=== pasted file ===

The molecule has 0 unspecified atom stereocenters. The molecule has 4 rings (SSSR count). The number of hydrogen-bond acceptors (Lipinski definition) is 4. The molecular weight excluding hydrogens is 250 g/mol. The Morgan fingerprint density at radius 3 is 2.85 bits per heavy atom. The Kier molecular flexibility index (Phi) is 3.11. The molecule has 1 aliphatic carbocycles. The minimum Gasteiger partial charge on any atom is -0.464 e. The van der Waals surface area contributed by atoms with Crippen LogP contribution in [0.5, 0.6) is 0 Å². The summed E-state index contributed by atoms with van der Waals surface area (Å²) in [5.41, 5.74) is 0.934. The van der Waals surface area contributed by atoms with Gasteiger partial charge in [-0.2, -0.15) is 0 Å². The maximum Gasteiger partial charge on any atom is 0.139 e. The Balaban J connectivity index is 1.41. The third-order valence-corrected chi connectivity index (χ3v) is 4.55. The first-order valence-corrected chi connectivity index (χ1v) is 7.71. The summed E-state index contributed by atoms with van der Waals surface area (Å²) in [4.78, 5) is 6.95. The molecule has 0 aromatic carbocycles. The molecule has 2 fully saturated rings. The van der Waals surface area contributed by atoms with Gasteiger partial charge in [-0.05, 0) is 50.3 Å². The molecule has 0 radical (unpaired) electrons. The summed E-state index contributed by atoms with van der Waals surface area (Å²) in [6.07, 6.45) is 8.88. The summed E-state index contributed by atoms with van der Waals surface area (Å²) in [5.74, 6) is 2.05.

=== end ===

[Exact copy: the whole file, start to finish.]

The molecule has 0 unspecified atom stereocenters. The molecule has 4 rings (SSSR count). The number of hydrogen-bond acceptors (Lipinski definition) is 4. The molecular weight excluding hydrogens is 250 g/mol. The Morgan fingerprint density at radius 3 is 2.85 bits per heavy atom. The Kier molecular flexibility index (Phi) is 3.11. The molecule has 1 aliphatic carbocycles. The minimum Gasteiger partial charge on any atom is -0.464 e. The van der Waals surface area contributed by atoms with Crippen LogP contribution in [0.5, 0.6) is 0 Å². The summed E-state index contributed by atoms with van der Waals surface area (Å²) in [5.41, 5.74) is 0.934. The van der Waals surface area contributed by atoms with Gasteiger partial charge in [-0.2, -0.15) is 0 Å². The maximum Gasteiger partial charge on any atom is 0.139 e. The Balaban J connectivity index is 1.41. The third-order valence-corrected chi connectivity index (χ3v) is 4.55. The first-order valence-corrected chi connectivity index (χ1v) is 7.71. The summed E-state index contributed by atoms with van der Waals surface area (Å²) in [4.78, 5) is 6.95. The molecule has 0 aromatic carbocycles. The molecule has 2 fully saturated rings. The van der Waals surface area contributed by atoms with Gasteiger partial charge in [-0.05, 0) is 50.3 Å². The molecule has 0 radical (unpaired) electrons. The summed E-state index contributed by atoms with van der Waals surface area (Å²) in [6.07, 6.45) is 8.88. The summed E-state index contributed by atoms with van der Waals surface area (Å²) in [5.74, 6) is 2.05.